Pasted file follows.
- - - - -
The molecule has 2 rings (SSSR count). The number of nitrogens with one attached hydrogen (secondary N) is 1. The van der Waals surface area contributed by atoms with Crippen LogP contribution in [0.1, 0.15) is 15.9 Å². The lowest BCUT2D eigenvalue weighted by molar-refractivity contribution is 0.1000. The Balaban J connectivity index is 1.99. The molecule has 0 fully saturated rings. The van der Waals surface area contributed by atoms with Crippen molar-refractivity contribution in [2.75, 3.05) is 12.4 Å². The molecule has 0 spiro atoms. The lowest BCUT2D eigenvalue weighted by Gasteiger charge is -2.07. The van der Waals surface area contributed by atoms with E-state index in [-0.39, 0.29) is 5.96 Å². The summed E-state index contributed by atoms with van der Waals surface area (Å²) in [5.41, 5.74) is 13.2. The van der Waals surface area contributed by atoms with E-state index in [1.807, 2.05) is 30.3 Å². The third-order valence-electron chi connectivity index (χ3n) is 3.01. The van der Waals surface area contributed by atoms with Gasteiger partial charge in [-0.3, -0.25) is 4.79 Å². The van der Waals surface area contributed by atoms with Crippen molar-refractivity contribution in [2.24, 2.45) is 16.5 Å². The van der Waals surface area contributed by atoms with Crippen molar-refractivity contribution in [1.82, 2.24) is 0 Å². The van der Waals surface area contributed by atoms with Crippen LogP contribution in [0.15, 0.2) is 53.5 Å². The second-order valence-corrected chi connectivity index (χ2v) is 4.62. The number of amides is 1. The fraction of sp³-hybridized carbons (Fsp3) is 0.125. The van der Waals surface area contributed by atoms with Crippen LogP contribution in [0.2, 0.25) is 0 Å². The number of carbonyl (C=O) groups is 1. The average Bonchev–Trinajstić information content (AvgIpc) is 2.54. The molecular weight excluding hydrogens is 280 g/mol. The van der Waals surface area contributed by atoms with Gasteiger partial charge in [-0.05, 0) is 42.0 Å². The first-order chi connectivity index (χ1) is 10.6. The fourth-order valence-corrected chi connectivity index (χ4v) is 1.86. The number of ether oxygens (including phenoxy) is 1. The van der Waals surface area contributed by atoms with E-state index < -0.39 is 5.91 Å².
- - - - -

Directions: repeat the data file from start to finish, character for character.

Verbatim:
The molecule has 2 rings (SSSR count). The number of nitrogens with one attached hydrogen (secondary N) is 1. The van der Waals surface area contributed by atoms with Crippen LogP contribution in [0.1, 0.15) is 15.9 Å². The lowest BCUT2D eigenvalue weighted by molar-refractivity contribution is 0.1000. The Balaban J connectivity index is 1.99. The molecule has 0 fully saturated rings. The van der Waals surface area contributed by atoms with Crippen molar-refractivity contribution in [2.75, 3.05) is 12.4 Å². The molecule has 0 spiro atoms. The lowest BCUT2D eigenvalue weighted by Gasteiger charge is -2.07. The van der Waals surface area contributed by atoms with E-state index in [-0.39, 0.29) is 5.96 Å². The summed E-state index contributed by atoms with van der Waals surface area (Å²) in [5.41, 5.74) is 13.2. The van der Waals surface area contributed by atoms with E-state index in [1.807, 2.05) is 30.3 Å². The third-order valence-electron chi connectivity index (χ3n) is 3.01. The van der Waals surface area contributed by atoms with Gasteiger partial charge in [-0.3, -0.25) is 4.79 Å². The van der Waals surface area contributed by atoms with Crippen molar-refractivity contribution in [2.24, 2.45) is 16.5 Å². The van der Waals surface area contributed by atoms with Crippen molar-refractivity contribution in [1.82, 2.24) is 0 Å². The van der Waals surface area contributed by atoms with Crippen LogP contribution in [0.15, 0.2) is 53.5 Å². The second-order valence-corrected chi connectivity index (χ2v) is 4.62. The number of amides is 1. The fraction of sp³-hybridized carbons (Fsp3) is 0.125. The van der Waals surface area contributed by atoms with Crippen LogP contribution in [0.2, 0.25) is 0 Å². The number of carbonyl (C=O) groups is 1. The average Bonchev–Trinajstić information content (AvgIpc) is 2.54. The molecular weight excluding hydrogens is 280 g/mol. The van der Waals surface area contributed by atoms with Gasteiger partial charge in [-0.05, 0) is 42.0 Å². The first-order chi connectivity index (χ1) is 10.6. The fourth-order valence-corrected chi connectivity index (χ4v) is 1.86. The number of ether oxygens (including phenoxy) is 1. The van der Waals surface area contributed by atoms with E-state index < -0.39 is 5.91 Å².